Funding issues inhibit applied research potential


6 Oct 2005

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Some of the most lucrative exports yet to come out of this country at present probably exist as a student’s project gathering dust on a shelf in a third-level institute or in the corner of a factory somewhere. The missing link — turning such bodies of work into practice and in turn a viable commercial product — has yet to be addressed.

Last week Enterprise Ireland (EI) hosted an Informatics Technology Commercialisation Showcase in association with Investnet at the RDS where some 13 third-level research and development (R&D) programmes — the fruit of three to four years of investment and in an advanced stage of preparedness for commercial exploitation — were unveiled before an audience of potential investors. Described by EI chief executive Frank Ryan (pictured) as “the class of 2005”, the projects covered fields such as biometrics, enterprise software, e-commerce, wireless communications, mobile devices and healthcare technology from august institutions such as University College Dublin, Dublin Institute of Technology, Dublin City University, Waterford Institute of Technology, University College Galway and University College Cork.

Ryan told an audience of research bodies and venture capitalists: “Today Ireland and Israel are considered the best in the world at starting up companies and I foresee that continuing going forward. There is an increasing stream of high-potential companies emerging from the universities … We are unashamedly in the commercialisation business.”

Ryan said in 2004, more than €80m in financial support was given to indigenous companies. “Some €15m of that went into third-level research that provided commercialisation results.”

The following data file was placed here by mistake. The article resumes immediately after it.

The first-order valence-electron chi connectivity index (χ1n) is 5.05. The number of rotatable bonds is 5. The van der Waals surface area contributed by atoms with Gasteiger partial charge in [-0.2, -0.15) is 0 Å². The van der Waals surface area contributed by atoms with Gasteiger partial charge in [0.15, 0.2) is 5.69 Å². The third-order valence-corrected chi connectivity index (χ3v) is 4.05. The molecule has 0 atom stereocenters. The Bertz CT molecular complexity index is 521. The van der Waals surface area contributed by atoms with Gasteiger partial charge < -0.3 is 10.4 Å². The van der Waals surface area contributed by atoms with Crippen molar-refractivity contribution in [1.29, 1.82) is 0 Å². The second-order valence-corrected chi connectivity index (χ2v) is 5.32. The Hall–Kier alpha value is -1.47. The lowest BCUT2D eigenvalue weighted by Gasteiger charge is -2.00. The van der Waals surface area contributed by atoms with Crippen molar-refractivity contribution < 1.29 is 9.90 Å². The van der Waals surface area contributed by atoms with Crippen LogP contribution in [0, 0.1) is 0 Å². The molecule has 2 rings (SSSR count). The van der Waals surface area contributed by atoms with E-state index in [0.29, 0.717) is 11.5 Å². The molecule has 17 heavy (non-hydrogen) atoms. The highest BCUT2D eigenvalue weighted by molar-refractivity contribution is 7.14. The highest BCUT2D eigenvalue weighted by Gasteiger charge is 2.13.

Ryan revealed that over the next five years some €400m would be invested in R&D in a strategy designed to create a larger pool of medium-sized, revenue-rich Irish firms. “Things don’t happen overnight and we need to re-hone and re-focus our R&D investment programme. On average it takes two to three years for research to be conclusive. We need to establish a pipeline of leading research that can be commercialised over the next few years. Technologies don’t make things happen, people do,” Ryan said.

Up and down the country, however, the various institutes of technology are rallying their forces to ensure that capital investment in infrastructure for applied research is used to support regional SMEs.

Dr Tim Creedon, director of the Institute of Technology of Tallaght and chairman of the research policy committee of the Council of Directors of the Institutes of Technology, explained: “There is a need to provide resources that local industry could avail of to commercialise its own R&D. This would also act as a conduit for the colleges to take R&D in their own right and translate that into commercial opportunities too. This is not about creating incubation centres for campus companies — these facilities exist — but centres where SMEs can avail of a cohort of skills that they can apply to a viable commercial activity.

“We are making a proposal to the Department of Finance to include scope for such an investment in the Budget as well as the new National Development Plan. The unique factor is that it would give real front-line technology transfer for indigenous industry in the regions,” Creedon advised.

It is through infrastructural investment in applied research that Ireland can stand up and be counted in terms of rolling out world-class businesses. If this happens Ireland may one day produce global brands as popular as Ford, Nokia or Ikea .

By John Kennedy